27 March, 2007


I've recently been reading another novel by my favorite author, Robert Heinlein. This one, titled "To Sail Beyond The Sunset," is rather interesting. It's the account of one Maureen Smith's life. At least, that's what it has been so far. Considering that I'm about 2/3 through the book, I think it may well continue along this line. Anyhow, it's quite interesting to me as I've already read several of his other books, and this is giving me quite a bit of background and insight into some of the past of his worlds, his timelines and his characters.

But none of that is really the point I'm getting at here. In reading this book, I found a very interesting quote. I had to read it over at least three times before I really got it. And it really made sense.

"Gratitude": An imaginary emotion that rewards an imaginary behavior, "altruism." Both imaginaries are false faces for selfishness, which is a real and honest emotion. Long ago Mr. Clemens demonstrated in his essay "What Is Man?" that every one of us acts at all times in his own interest. Once you understand this, it offers a way to negotiate with an antagonist in order to find means to cooperate with him for mutual benefit. But if you are convinced of your own "altruism" and you try to shame him out of his horrid selfishness, you will get nowhere.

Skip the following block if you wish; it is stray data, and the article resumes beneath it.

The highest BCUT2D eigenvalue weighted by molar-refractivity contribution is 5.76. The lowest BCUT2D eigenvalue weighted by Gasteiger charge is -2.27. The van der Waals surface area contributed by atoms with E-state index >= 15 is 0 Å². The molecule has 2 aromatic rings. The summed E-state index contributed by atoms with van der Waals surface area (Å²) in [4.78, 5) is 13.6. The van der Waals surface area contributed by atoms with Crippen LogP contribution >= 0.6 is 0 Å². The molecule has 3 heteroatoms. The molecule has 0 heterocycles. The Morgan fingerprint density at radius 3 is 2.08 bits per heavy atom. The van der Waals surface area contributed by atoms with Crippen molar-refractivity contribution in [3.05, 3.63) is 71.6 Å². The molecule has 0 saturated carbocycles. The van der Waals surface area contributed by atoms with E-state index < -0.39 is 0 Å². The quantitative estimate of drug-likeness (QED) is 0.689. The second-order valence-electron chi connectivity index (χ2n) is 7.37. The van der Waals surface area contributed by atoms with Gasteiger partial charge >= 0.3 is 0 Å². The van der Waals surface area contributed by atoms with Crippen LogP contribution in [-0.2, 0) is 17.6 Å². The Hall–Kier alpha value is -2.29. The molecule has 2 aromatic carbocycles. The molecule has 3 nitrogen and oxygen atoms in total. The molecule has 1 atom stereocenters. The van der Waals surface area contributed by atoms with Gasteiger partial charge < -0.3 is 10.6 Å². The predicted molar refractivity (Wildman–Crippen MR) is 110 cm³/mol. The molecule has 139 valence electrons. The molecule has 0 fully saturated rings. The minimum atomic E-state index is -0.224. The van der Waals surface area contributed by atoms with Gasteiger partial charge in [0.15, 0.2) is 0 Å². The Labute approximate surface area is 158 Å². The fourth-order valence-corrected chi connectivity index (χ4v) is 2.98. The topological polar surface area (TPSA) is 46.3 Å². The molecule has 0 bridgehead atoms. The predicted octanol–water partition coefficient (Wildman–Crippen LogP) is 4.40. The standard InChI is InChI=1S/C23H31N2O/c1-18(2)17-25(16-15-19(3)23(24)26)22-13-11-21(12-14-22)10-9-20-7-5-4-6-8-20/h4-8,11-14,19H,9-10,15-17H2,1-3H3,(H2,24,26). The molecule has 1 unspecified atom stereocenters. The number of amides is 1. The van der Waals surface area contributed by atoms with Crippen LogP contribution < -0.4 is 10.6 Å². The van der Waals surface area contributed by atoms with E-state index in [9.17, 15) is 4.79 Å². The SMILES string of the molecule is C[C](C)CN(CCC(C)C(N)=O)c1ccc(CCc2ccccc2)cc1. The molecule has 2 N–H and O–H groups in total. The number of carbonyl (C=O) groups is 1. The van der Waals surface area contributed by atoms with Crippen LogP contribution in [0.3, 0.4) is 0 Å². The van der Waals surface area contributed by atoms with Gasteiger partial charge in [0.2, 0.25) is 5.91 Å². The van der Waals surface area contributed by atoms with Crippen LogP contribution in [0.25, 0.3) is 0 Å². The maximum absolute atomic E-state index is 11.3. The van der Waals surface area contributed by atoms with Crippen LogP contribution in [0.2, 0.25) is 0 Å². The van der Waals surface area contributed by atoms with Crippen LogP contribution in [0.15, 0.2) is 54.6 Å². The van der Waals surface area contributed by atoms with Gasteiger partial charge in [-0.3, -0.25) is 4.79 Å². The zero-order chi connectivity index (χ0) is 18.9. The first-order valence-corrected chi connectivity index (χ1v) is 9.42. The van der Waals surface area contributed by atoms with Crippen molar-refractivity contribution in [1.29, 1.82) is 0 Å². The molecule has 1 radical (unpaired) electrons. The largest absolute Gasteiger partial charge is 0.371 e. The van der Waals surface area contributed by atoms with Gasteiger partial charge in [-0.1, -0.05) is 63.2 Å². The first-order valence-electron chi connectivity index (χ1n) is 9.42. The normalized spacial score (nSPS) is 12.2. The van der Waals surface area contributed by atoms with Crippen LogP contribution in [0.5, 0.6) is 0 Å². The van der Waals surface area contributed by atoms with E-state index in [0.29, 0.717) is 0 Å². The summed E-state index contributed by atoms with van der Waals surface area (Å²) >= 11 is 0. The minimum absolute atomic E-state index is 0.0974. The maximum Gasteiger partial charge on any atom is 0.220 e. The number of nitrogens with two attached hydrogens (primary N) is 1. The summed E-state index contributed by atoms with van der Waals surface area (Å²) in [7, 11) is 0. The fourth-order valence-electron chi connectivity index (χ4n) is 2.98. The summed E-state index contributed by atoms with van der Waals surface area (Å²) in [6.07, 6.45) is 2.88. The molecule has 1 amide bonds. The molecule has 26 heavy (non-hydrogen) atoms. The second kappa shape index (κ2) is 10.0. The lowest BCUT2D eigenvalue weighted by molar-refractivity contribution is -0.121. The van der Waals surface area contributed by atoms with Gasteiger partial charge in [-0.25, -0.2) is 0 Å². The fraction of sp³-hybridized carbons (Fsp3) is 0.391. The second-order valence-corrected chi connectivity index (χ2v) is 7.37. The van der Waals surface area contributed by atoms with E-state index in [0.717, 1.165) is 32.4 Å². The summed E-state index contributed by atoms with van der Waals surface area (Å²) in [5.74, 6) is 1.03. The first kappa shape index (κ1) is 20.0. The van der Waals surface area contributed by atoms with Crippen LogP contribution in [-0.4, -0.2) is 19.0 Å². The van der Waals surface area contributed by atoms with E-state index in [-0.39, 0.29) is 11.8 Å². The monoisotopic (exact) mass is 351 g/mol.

Damn, he's right. I've never been terribly interested in reading Mr. Clemens' works in the past... but the more references I pick up from Robert Heinlein's works (and they are plentiful,) the more I'm intrigued. He sounds like as much of a cynical bastard as myself. Perhaps more... that's a scary thought. Either way, I think I may need to get ahold of some of his writings. Especially this particular essay, "What Is Man?"

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